Guest post by Alexey Kutsenko.

According to a recent survey, 37% of respondents do not feel secure in their workplace.

This is the stark truth that employers are facing, and it’s a challenge they must meet. But how? Keeping up with the latest workforce management trends seems to be the savvy way forward.

Workforce management is not a walk in the park. You need to know what your people strive for and what challenges they face on a daily basis. But that’s not all. Workforce management is even more challenging today when technology is advancing by leaps and bounds and remote working has become  the new reality.

How can you meet today’s challenges while keeping your business running efficiently?

In this article, we’re going to share with you the key workforce management trends for 2023 and beyond so that you can see where you should be putting in the most effort.

So, let’s get down to business. To effectively address your current workforce management challenges, consider the following trends.

Mastering new skills and reskilling

As the world of work is enriched by new technologies, the need for new skills to master these technologies is expected to grow. Upskilling and reskilling the workforce will be an an urgent task in the coming years.

To make this happen, it is essential to track employees’ progress in mastering skills in real-time and provide them with personalised learning support.

This means you may need to create an LMS (Learning Management System) that covers both workforce analytics and personalised learning. With a comprehensive LMS at your fingertips, you can identify knowledge and skill gaps and decide how to bridge them.

Therefore, in order to keep up with the times, we need to embrace new technologies rather than avoid them, and this is one of the key challenges we face when it comes to effective workforce management.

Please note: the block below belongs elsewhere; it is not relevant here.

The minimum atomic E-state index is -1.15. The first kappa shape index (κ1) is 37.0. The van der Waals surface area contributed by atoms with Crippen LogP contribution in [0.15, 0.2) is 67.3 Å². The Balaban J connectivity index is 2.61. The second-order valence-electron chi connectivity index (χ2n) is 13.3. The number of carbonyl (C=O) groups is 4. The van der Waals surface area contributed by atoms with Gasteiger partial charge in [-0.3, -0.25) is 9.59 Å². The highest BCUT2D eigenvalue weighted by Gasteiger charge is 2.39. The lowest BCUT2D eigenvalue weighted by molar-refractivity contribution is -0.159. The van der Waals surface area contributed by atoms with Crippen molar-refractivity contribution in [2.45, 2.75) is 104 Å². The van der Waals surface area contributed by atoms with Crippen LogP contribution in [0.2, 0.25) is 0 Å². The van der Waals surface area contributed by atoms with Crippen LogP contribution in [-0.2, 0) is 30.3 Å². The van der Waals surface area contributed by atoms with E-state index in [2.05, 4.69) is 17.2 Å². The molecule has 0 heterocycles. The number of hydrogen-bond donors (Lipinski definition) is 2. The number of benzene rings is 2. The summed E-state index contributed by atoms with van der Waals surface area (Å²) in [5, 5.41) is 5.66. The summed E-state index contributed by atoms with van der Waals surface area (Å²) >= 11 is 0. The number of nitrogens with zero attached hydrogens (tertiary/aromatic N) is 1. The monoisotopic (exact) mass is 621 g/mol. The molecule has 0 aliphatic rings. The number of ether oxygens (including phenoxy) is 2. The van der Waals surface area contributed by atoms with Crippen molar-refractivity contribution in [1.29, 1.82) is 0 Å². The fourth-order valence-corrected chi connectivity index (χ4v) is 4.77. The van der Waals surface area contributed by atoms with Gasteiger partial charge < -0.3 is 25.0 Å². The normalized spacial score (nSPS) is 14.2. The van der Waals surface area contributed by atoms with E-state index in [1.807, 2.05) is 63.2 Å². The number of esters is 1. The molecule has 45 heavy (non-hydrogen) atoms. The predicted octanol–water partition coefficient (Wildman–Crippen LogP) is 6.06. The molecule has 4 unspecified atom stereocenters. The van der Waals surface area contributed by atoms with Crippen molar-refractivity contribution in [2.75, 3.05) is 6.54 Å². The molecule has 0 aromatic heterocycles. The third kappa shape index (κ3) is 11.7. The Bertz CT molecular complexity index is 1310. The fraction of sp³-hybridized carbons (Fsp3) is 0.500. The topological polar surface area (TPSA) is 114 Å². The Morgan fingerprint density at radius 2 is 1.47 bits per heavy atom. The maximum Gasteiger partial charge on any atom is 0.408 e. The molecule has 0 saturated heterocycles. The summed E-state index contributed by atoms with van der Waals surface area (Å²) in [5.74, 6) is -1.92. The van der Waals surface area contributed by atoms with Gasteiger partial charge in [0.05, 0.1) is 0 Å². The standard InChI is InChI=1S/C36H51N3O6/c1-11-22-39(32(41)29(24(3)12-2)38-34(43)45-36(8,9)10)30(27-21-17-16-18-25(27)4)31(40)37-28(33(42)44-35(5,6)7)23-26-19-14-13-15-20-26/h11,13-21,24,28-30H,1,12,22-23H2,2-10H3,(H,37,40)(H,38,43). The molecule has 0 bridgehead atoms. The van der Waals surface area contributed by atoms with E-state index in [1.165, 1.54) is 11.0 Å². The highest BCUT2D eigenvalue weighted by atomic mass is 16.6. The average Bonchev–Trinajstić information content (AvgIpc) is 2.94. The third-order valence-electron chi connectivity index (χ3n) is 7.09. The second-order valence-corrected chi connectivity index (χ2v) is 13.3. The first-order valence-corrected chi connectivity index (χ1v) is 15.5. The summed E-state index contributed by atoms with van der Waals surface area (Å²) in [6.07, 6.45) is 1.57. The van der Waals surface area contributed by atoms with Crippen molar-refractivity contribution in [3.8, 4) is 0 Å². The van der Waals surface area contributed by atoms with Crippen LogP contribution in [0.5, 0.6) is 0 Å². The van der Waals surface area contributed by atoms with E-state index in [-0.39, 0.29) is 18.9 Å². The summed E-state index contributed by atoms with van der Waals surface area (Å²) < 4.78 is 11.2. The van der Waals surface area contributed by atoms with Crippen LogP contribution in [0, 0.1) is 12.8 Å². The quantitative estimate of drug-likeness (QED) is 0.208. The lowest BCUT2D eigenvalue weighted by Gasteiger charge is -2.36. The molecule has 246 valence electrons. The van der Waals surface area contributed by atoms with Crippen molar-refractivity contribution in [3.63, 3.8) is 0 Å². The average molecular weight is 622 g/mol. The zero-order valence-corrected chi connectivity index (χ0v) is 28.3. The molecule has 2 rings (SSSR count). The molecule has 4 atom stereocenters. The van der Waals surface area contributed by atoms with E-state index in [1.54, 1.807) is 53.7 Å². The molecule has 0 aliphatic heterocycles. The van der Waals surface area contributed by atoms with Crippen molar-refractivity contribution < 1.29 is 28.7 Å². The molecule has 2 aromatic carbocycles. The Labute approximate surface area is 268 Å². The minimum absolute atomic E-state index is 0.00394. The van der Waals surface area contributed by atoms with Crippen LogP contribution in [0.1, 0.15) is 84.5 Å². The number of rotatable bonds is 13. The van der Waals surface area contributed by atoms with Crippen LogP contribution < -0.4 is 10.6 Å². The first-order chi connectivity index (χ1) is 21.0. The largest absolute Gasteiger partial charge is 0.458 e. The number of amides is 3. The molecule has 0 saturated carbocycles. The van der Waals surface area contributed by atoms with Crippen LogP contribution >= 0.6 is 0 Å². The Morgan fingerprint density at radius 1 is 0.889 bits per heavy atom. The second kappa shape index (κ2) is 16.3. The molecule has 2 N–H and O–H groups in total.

Remote work is here to stay

Let’s face it: Remote and hybrid work is the new normal, and will be for years to come. According to recent studies, 98% of respondents said they would like to work out of the office for at least some time and would encourage others to do the same. We must increasingly adapt to this truth and manage our globally dispersed workforce accordingly.

The number one reason employees choose to work remotely is valuing personal freedom, followed by flexibility in how and where they work and live.

While employees now consider career growth and job satisfaction to be more valuable, flexibility in choosing where to work is still a priority for 48% of respondents.

Want to manage your workforce effectively? Then put your employees’ passion for freedom and flexibility first.

Workforce management becomes AI-driven

Artificial Intelligence is a real game-changer in the way we hire and manage our workforce. We’re already using chatbots, predicting employee turnover, and screening candidates using algorithms. Next year and beyond, the level of automation of workforce management-related tasks is only set to increase.

Therefore, to increase employee engagement and job satisfaction, HR professionals should bridge the technology gap and incorporate AI-based technologies, including generative AI, into their workflow. The latter is capable of making insightful decisions based on data, which significantly reduces employee effort and shortens tasks to solution time.